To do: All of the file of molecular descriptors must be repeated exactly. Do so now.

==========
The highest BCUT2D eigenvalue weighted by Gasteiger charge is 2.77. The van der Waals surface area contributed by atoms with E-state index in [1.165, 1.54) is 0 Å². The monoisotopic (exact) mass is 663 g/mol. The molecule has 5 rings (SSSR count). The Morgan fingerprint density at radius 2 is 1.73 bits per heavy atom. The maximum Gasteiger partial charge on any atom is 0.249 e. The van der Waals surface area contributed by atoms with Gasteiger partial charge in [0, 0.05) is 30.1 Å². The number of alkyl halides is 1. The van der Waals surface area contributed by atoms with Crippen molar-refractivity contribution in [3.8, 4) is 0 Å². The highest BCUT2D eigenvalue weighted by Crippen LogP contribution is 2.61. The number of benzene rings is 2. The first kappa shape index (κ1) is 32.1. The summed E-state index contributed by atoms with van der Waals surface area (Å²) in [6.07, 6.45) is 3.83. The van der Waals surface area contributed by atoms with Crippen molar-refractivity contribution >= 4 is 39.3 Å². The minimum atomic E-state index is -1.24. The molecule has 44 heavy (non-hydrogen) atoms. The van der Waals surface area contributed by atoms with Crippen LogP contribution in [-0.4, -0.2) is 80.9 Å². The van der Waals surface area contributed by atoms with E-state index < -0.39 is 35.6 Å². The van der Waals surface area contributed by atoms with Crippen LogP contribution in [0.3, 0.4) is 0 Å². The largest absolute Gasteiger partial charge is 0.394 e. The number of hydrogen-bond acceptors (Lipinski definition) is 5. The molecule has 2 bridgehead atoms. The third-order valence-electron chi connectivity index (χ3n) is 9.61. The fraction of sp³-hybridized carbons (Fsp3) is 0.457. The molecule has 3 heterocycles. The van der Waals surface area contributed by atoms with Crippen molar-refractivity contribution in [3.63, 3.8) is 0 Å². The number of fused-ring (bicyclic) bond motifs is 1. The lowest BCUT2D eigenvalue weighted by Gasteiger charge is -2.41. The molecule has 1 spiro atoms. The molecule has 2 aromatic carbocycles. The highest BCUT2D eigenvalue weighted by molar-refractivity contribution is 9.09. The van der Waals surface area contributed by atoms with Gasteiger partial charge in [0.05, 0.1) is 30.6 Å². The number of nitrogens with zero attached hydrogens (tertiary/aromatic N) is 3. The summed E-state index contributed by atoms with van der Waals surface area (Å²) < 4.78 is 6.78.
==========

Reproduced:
The highest BCUT2D eigenvalue weighted by Gasteiger charge is 2.77. The van der Waals surface area contributed by atoms with E-state index in [1.165, 1.54) is 0 Å². The monoisotopic (exact) mass is 663 g/mol. The molecule has 5 rings (SSSR count). The Morgan fingerprint density at radius 2 is 1.73 bits per heavy atom. The maximum Gasteiger partial charge on any atom is 0.249 e. The van der Waals surface area contributed by atoms with Gasteiger partial charge in [0, 0.05) is 30.1 Å². The number of alkyl halides is 1. The van der Waals surface area contributed by atoms with Crippen molar-refractivity contribution in [3.8, 4) is 0 Å². The highest BCUT2D eigenvalue weighted by Crippen LogP contribution is 2.61. The number of benzene rings is 2. The first kappa shape index (κ1) is 32.1. The summed E-state index contributed by atoms with van der Waals surface area (Å²) in [6.07, 6.45) is 3.83. The van der Waals surface area contributed by atoms with Crippen molar-refractivity contribution >= 4 is 39.3 Å². The minimum atomic E-state index is -1.24. The molecule has 44 heavy (non-hydrogen) atoms. The van der Waals surface area contributed by atoms with Crippen LogP contribution in [-0.4, -0.2) is 80.9 Å². The van der Waals surface area contributed by atoms with E-state index < -0.39 is 35.6 Å². The van der Waals surface area contributed by atoms with Crippen LogP contribution in [0.3, 0.4) is 0 Å². The largest absolute Gasteiger partial charge is 0.394 e. The number of hydrogen-bond acceptors (Lipinski definition) is 5. The molecule has 2 bridgehead atoms. The third-order valence-electron chi connectivity index (χ3n) is 9.61. The fraction of sp³-hybridized carbons (Fsp3) is 0.457. The molecule has 3 heterocycles. The van der Waals surface area contributed by atoms with Crippen molar-refractivity contribution in [3.63, 3.8) is 0 Å². The number of fused-ring (bicyclic) bond motifs is 1. The lowest BCUT2D eigenvalue weighted by Gasteiger charge is -2.41. The molecule has 1 spiro atoms. The molecule has 2 aromatic carbocycles. The highest BCUT2D eigenvalue weighted by molar-refractivity contribution is 9.09. The van der Waals surface area contributed by atoms with Gasteiger partial charge in [0.05, 0.1) is 30.6 Å². The number of nitrogens with zero attached hydrogens (tertiary/aromatic N) is 3. The summed E-state index contributed by atoms with van der Waals surface area (Å²) < 4.78 is 6.78.